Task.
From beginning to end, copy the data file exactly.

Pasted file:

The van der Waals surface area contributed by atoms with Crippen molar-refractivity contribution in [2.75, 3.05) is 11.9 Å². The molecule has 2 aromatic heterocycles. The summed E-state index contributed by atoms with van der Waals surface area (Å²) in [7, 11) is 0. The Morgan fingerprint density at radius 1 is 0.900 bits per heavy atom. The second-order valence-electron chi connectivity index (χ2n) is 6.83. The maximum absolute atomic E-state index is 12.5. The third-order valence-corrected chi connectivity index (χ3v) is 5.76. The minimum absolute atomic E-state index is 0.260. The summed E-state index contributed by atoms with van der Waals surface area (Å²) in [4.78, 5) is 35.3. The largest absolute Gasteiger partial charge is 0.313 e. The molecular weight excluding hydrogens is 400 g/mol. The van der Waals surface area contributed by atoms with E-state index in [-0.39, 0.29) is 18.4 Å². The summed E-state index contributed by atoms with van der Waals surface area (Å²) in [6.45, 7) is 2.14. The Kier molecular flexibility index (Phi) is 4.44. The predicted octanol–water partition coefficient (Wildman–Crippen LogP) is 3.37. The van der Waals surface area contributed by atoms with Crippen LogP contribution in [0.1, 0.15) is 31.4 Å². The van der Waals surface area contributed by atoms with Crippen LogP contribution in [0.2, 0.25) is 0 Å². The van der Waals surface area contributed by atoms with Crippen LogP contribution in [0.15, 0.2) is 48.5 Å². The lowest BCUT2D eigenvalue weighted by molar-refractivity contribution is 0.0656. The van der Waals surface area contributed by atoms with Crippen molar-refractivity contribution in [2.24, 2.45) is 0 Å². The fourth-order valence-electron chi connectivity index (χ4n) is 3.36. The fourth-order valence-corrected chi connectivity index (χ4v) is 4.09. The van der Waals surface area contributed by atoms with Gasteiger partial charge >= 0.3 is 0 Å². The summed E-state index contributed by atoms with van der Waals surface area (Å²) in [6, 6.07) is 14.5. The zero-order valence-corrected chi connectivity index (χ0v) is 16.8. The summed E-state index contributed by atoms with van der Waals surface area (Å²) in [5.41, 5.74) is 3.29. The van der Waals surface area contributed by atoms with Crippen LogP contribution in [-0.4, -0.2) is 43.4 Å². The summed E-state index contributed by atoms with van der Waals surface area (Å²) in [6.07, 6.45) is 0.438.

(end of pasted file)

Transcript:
The van der Waals surface area contributed by atoms with Crippen molar-refractivity contribution in [2.75, 3.05) is 11.9 Å². The molecule has 2 aromatic heterocycles. The summed E-state index contributed by atoms with van der Waals surface area (Å²) in [7, 11) is 0. The Morgan fingerprint density at radius 1 is 0.900 bits per heavy atom. The second-order valence-electron chi connectivity index (χ2n) is 6.83. The maximum absolute atomic E-state index is 12.5. The third-order valence-corrected chi connectivity index (χ3v) is 5.76. The minimum absolute atomic E-state index is 0.260. The summed E-state index contributed by atoms with van der Waals surface area (Å²) in [4.78, 5) is 35.3. The largest absolute Gasteiger partial charge is 0.313 e. The molecular weight excluding hydrogens is 400 g/mol. The van der Waals surface area contributed by atoms with E-state index in [-0.39, 0.29) is 18.4 Å². The summed E-state index contributed by atoms with van der Waals surface area (Å²) in [6.45, 7) is 2.14. The Kier molecular flexibility index (Phi) is 4.44. The predicted octanol–water partition coefficient (Wildman–Crippen LogP) is 3.37. The van der Waals surface area contributed by atoms with Crippen LogP contribution in [0.1, 0.15) is 31.4 Å². The van der Waals surface area contributed by atoms with Crippen LogP contribution in [0.2, 0.25) is 0 Å². The van der Waals surface area contributed by atoms with Crippen LogP contribution in [0.15, 0.2) is 48.5 Å². The lowest BCUT2D eigenvalue weighted by molar-refractivity contribution is 0.0656. The van der Waals surface area contributed by atoms with Crippen molar-refractivity contribution in [2.24, 2.45) is 0 Å². The fourth-order valence-electron chi connectivity index (χ4n) is 3.36. The fourth-order valence-corrected chi connectivity index (χ4v) is 4.09. The van der Waals surface area contributed by atoms with Gasteiger partial charge >= 0.3 is 0 Å². The summed E-state index contributed by atoms with van der Waals surface area (Å²) in [6, 6.07) is 14.5. The zero-order valence-corrected chi connectivity index (χ0v) is 16.8. The summed E-state index contributed by atoms with van der Waals surface area (Å²) in [5.41, 5.74) is 3.29. The van der Waals surface area contributed by atoms with Crippen LogP contribution in [-0.4, -0.2) is 43.4 Å². The summed E-state index contributed by atoms with van der Waals surface area (Å²) in [6.07, 6.45) is 0.438.